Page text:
Wednesday, 19 December 2012

Cut back Christmas and Death of America's Christmas

Cut Back Christmas

Cut Back Christmas is totally crap,
I’ve hardly got any gifts to wrap
I’m using newspaper string and scissors.
Christmas dinner is turkey twizzlers.
After, we might all share a mince pie
With some Vimto instead of fine wine.
I’ve got Pound Shop crackers that won’t crack,
No hats or toys, just jokes that fall flat.
It’s austerity round at my house
Cos I’m as poor as the old church mouse.
Our scraggly tree is a disgrace.
The fairy’s frayed and won’t be replaced.
Instead of stockings on the chimney breast
We’ve carrier bags - Netto’s finest!
The twelve days of Christmas are now ten.
Gone are the pipers and the French hens!
School nativities just aren’t the same.
The financial crisis is to blame.
Bethlehem’s all gloom and depression.
There’s room at the inn – blame the recession.
The three wise men travel from far and near
Bearing  Golden Virginia, frankfurters and beer
Poor Santa - is in a sorry state!
He’s so broke he’s not eaten of late.
Kids run away when he comes around
Since last week when his trousers fell down.
His “Ho Ho Ho” is cut back as well.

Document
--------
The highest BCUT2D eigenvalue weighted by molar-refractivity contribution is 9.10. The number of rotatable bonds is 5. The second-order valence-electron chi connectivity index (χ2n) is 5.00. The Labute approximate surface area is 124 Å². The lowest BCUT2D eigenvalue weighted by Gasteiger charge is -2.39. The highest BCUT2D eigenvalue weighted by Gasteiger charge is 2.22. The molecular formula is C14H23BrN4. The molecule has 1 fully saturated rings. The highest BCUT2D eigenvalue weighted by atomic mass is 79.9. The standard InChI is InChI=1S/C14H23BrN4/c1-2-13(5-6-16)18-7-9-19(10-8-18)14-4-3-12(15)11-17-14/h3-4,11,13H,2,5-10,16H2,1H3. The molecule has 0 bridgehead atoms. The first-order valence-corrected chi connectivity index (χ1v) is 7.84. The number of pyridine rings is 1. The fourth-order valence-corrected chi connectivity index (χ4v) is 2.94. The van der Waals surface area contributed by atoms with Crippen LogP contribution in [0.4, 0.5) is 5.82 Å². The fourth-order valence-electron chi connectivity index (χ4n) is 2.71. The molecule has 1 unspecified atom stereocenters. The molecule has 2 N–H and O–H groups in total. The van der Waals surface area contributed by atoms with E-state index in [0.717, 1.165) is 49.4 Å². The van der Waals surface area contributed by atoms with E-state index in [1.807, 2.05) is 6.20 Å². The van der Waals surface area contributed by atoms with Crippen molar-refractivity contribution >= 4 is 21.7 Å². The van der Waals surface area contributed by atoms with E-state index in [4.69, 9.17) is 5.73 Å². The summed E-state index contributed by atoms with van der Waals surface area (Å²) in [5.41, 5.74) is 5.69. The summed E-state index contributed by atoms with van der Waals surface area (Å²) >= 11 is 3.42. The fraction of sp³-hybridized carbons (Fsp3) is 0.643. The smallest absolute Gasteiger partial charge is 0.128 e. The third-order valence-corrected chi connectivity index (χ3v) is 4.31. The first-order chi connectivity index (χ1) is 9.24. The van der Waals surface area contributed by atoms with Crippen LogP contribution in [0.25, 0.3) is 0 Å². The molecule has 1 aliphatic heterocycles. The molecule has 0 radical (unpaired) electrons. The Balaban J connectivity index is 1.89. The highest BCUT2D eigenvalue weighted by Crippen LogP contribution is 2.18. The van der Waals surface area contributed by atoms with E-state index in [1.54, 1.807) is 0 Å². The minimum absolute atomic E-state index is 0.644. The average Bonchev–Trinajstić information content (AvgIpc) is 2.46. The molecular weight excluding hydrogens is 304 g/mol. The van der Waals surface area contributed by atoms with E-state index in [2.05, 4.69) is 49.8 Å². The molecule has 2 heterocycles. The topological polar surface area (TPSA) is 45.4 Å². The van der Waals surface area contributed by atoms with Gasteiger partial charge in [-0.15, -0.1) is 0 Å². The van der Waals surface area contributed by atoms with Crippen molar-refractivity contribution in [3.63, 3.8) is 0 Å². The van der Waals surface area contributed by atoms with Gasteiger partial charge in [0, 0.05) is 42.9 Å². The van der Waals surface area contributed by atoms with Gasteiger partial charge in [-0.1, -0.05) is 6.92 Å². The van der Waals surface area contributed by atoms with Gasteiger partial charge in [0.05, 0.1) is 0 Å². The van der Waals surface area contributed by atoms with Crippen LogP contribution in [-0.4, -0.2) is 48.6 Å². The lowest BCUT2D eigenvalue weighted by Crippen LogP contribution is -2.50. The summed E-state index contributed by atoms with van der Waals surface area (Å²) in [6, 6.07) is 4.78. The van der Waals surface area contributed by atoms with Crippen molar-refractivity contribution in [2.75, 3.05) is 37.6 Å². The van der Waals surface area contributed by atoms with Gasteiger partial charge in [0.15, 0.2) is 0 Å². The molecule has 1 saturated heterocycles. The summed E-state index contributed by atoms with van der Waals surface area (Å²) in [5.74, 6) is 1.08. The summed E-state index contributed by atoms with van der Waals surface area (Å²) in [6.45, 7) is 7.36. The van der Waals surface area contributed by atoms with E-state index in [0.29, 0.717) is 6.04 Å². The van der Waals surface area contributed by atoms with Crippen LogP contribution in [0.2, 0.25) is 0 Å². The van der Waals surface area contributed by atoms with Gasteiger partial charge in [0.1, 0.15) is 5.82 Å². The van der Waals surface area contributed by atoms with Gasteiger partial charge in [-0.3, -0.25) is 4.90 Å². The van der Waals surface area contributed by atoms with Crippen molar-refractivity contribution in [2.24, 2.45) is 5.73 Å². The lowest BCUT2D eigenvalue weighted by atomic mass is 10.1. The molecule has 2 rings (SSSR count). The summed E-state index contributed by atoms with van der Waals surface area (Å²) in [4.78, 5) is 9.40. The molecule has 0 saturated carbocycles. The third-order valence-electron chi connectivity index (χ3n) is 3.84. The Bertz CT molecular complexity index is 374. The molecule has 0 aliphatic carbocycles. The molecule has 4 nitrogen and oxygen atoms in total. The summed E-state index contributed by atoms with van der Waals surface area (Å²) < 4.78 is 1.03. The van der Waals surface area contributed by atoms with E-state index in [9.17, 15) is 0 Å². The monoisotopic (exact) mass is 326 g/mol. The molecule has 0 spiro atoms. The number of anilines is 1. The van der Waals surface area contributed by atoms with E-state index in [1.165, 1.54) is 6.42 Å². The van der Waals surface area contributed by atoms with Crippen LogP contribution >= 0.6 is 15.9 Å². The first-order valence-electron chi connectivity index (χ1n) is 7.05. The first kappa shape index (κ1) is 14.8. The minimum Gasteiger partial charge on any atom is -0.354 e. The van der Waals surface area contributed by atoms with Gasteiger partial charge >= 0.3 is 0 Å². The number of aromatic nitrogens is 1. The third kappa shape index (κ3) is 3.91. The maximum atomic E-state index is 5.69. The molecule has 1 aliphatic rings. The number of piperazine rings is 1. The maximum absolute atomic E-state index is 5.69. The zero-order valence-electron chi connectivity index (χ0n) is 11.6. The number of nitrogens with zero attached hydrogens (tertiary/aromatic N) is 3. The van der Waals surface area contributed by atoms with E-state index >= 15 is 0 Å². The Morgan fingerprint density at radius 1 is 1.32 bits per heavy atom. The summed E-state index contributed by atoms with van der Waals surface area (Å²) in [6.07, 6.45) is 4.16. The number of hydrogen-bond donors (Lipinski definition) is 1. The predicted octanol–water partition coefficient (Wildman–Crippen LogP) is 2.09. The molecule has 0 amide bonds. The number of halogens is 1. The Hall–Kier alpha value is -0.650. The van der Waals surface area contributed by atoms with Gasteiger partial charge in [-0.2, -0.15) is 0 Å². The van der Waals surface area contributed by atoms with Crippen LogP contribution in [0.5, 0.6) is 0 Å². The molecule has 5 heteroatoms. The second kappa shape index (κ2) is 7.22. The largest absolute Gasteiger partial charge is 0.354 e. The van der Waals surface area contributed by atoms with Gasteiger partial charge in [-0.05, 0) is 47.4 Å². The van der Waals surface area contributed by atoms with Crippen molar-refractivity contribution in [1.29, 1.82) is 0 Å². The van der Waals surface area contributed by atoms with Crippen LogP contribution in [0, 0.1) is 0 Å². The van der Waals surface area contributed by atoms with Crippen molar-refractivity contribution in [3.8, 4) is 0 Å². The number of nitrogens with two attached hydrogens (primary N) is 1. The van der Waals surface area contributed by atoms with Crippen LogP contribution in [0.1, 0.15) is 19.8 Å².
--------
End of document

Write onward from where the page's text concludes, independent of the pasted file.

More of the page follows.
He still walks round town ringing his bell
He gets strange looks wherever he goes.
Cos of the cut backs he just shouts “Ho.”
He and his wife do the work themselves
Since they had to lay off all the elves.
Guess what has happened to the poor reindeer?
The venison pie was yum I hear!

So I’ll shut up now – I’ve had my moan
Some folk will spend Christmas all alone,
I’ll feast on love of family and friends.
It’s not what you’ve got or what you spend
But who you’re with that counts in the end.

© Joy France

Families spend £483 a week just to buy essentials

Shoppers touched by a bit of the Scrooge this Christmas

Joy writes poems and scripts and generally enjoys "mucking about with words". Although she has been published, she is mostly known for her presence on the performance scene in the North West area and for her work with young people.

Death of America's Christmas
A corridor of paintings, spattered
red; a teacher crams kids into cupboards,
tells them she loves them,
the way a mother would,
and silence will mean survival.

Children form a slow crocodile,  emerge
from the building. A brother watches
for his sister from the gate, doesn’t see her,
then finally he does, and the hug is the longest
and closest they’ve ever shared.

These are their presents this Christmas;
the lights  taken down, one by one, in a town
that is stunned into silence. Later will come
the questions, investigations, psychiatrists, debates –
for now it’s a nation in mourning.

Under the tree, no presents piling,
just fears, and rows of white boxes,
instead of lights or snow’s quilt
covering all that is dark
and spoiled in our world.

© Afric McGlinchey

A Hennessy Poetry winner and Pushcart nominee, Afric McGlinchey’s début collection, The lucky star of hidden things,  was published in 2012 by Salmon.  Afric lives in West Cork.